• Support PF! Buy your school textbooks, materials and every day products Here!

Algebra questions, (emergency)

  • Thread starter futurebird
  • Start date
  • #1
1. How many homomorphism are there of [tex]\mathbb{Z}[/tex] onto [tex]\mathbb{Z}[/tex]?

Answer from the book: 2

I don't know why this is the answer! Is it because the only homomorphism possible are [tex]\phi(x) = x[/tex] and [tex]\phi(x) = e [/tex] (where e is the identity) ?

Anything else won't work, for example: if

then [tex]\phi(xy) = 2xy[/tex]

and [tex]\phi(x)\phi(y) = 2x2y[/tex]

[tex]2xy \neq 2x2y.[/tex] ?

Or should I be using additive notation because [tex]\mathbb{Z}[/tex] is the set of integers?


Okay next question:

2. Let [tex]\phi: G \rightarrow G'[/tex] be a group homomorphism. Show that if [tex]|G|[/tex] is finite, then [tex]|\phi[G]|[/tex] is finite and is a divisor of [tex]|G|[/tex].

Homomorphisms don't need to be one-to-one or onto, so I'm havinga hard time seeing why this must be true. Why can't each element in G map to an infinite number of items in G'? My book uses a diagram that suggests that this kind of mapping is like a projection to the x axis, so the set G may have two dimensions, but the set G' has only one. I don't see why this has to be the case, though ...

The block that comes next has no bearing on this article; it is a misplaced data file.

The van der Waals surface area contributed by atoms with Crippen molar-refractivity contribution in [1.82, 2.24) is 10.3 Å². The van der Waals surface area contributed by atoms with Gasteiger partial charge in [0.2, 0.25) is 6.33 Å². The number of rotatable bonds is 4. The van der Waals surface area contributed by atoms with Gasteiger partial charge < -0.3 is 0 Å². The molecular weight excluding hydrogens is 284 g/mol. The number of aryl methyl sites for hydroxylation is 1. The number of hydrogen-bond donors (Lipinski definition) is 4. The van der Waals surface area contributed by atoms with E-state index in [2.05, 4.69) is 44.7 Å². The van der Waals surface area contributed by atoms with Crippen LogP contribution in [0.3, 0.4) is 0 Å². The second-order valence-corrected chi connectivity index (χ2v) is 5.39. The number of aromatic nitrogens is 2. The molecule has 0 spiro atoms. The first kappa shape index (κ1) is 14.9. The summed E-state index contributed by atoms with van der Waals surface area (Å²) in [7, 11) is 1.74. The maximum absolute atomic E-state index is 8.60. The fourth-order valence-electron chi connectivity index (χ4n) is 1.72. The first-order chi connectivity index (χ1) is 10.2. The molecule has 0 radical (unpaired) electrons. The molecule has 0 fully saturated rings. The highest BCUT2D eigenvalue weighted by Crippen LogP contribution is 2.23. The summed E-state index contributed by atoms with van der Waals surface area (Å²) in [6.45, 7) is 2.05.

Last edited:

Answers and Replies

  • #2
1. First, the integers aren't even a group under multiplication. So you should be using addition as your operation. Under addition the integers are an (infinite) cyclic group. What does that tell you?

2. I'm not sure what you mean by mapping to an infinite number of items. But for the first part you can ignore that it's a homomorphism, how big can the image of a finite set under some function be? For the second part, you have to assume G' is finite to make sense of the order of the image being a divisor of the order of G'. As for why it divides, what structure does the image of a homomorphism have in the group in which it's contained?

Related Threads for: Algebra questions, (emergency)

  • Last Post